Simple Steps to Creating Your First Scrapbook Page
by Gayle Humphreys for Simple Scrapbooks Magazine
Once you decide that you want to start
scrapbooking that first page can be a little daunting. Choosing an album,
gathering supplies, and getting out your photos are just the beginning of a
hobby that will preserve your family's most treasured moments for years to come.
In following the following simple steps
Sort your photos
into themes or topics and select a set to work on.
Select 2-3 colours of
acid-free paper or cardstock that will work well with your photos.
Pick one photo to be
the main focus of your page.
If needed, crop your
photos. (See below when to crop and when not to crop.)
Select photos to
mat. This is a good way to highlight the focal point photo.
Add a few extras
(such as stickers and embellishments).
Arrange all items on
your pages and adhere.
While working through
these steps there are a few things you will want to consider.
What type of album do you want to create? Are you
planning to start a chronological scrapbook that follows your family's
events year after year, expanding into more scrapbooks as the pages fill? Do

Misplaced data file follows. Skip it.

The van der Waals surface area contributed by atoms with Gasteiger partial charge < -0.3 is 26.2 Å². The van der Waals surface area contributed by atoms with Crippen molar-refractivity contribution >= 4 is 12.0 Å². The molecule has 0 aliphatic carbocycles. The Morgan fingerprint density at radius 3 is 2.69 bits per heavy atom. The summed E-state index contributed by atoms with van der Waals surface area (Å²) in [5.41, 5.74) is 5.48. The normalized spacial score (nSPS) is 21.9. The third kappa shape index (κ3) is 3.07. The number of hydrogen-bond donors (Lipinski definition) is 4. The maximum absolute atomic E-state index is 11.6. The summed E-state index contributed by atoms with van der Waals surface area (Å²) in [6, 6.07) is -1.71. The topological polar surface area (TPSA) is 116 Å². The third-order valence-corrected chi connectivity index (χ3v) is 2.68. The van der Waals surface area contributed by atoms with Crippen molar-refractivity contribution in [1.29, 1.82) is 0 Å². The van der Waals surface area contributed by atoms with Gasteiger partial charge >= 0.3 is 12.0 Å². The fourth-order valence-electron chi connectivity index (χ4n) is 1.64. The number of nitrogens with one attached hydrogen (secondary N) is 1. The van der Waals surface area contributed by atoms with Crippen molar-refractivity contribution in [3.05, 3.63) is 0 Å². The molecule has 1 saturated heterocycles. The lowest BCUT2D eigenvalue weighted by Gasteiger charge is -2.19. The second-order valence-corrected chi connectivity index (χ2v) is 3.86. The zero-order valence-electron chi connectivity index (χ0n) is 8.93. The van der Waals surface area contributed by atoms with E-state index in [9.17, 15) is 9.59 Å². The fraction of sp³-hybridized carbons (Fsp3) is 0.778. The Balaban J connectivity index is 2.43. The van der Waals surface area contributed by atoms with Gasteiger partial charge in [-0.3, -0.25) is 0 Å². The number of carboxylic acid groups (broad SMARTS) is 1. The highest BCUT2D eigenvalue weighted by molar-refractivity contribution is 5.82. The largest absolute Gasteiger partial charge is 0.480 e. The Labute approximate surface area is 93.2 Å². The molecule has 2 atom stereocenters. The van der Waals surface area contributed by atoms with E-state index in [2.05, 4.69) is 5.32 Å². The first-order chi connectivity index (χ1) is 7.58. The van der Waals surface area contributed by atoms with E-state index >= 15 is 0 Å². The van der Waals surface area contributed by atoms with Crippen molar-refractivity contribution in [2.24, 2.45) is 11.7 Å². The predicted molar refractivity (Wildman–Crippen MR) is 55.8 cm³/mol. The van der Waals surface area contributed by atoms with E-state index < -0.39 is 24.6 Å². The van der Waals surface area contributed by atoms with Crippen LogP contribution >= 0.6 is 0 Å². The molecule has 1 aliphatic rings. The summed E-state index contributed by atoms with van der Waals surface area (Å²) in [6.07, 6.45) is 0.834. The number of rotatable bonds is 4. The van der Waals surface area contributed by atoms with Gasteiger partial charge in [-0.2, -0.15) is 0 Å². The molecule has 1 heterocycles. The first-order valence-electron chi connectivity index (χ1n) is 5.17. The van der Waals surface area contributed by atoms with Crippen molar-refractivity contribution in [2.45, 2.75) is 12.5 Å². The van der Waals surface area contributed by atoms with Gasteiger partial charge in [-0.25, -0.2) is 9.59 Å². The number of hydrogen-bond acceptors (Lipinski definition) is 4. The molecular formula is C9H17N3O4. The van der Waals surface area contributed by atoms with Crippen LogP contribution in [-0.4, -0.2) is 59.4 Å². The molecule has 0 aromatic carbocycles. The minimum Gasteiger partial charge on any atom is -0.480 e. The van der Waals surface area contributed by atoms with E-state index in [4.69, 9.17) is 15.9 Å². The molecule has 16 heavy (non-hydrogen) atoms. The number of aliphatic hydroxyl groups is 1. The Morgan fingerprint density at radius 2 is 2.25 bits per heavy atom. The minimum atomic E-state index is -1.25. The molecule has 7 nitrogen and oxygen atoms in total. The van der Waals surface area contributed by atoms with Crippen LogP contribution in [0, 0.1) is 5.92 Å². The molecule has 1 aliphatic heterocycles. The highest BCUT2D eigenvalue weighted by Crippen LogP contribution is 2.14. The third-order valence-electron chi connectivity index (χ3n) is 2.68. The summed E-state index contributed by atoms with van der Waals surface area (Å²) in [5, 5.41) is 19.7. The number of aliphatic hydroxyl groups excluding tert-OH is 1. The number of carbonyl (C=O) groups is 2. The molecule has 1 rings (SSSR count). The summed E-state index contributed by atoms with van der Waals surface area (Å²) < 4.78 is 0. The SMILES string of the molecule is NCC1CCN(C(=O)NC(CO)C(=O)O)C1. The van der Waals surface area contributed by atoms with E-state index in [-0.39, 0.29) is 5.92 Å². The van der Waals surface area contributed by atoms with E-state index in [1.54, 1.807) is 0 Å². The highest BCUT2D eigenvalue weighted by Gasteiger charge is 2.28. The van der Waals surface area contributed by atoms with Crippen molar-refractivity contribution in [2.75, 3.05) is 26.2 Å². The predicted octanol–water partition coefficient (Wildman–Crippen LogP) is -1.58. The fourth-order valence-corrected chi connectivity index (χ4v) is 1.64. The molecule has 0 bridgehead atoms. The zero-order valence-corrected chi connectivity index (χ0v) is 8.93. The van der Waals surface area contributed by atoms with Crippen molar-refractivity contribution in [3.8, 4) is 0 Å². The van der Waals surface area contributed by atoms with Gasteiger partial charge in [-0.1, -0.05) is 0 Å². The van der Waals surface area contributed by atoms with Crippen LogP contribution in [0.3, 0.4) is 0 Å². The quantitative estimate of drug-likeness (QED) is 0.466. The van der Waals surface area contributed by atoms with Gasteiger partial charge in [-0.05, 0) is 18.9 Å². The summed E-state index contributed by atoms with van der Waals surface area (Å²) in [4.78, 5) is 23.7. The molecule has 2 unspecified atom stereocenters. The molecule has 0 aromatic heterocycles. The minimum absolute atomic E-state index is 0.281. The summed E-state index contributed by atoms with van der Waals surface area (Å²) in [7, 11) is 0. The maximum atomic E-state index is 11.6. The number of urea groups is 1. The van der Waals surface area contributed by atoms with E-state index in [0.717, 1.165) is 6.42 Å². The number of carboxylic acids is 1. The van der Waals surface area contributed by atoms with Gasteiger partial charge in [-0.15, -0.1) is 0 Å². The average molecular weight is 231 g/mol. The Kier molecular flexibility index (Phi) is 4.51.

you want to create an album for a specific event or for a gift - an album
that will have a definite beginning and ending point. If you have 40+ years
of pictures in boxes, you probably will not be planning to scrapbook
everyone of them; therefore theme albums such as "All the Places We Have
Lived" or "My Favorite Photos" may be perfect projects to get you started.
Journaling is very important. Your pictures only tell
half of the story and with out the narration to go with them their meaning
may become lost over the years. Think about not only including the basic
"who, what, when, and where" style of journaling but also incorporating the
feelings, thoughts, and memories that these pictures bring to you. This type
of journaling will more accurately and interestingly convey who you are when
read by future generations.
And last, think before you crop. Many new scrapbookers
begin by cutting their photos into shapes with templates or decorative
scissors. Before you crop your photos keep these tips in mind:
To Crop or Not to
It is pretty easy to
get carried away with cropping and then wish later that you had cut a little
less off of some of your photos. Keep in mind some things your should never
Do not crop Polaroid snapshots -
The chemicals inside the photos can leak and ruin the picture and your
page. Instead, if you choose to, you could conceal the photo edge with
paper frames on your layouts.
Do not crop out all historical or
place references - cutting too much out of a photo can remove a
significant part of the story.
Limit the number of shapes that you
crop your photos into on each layout.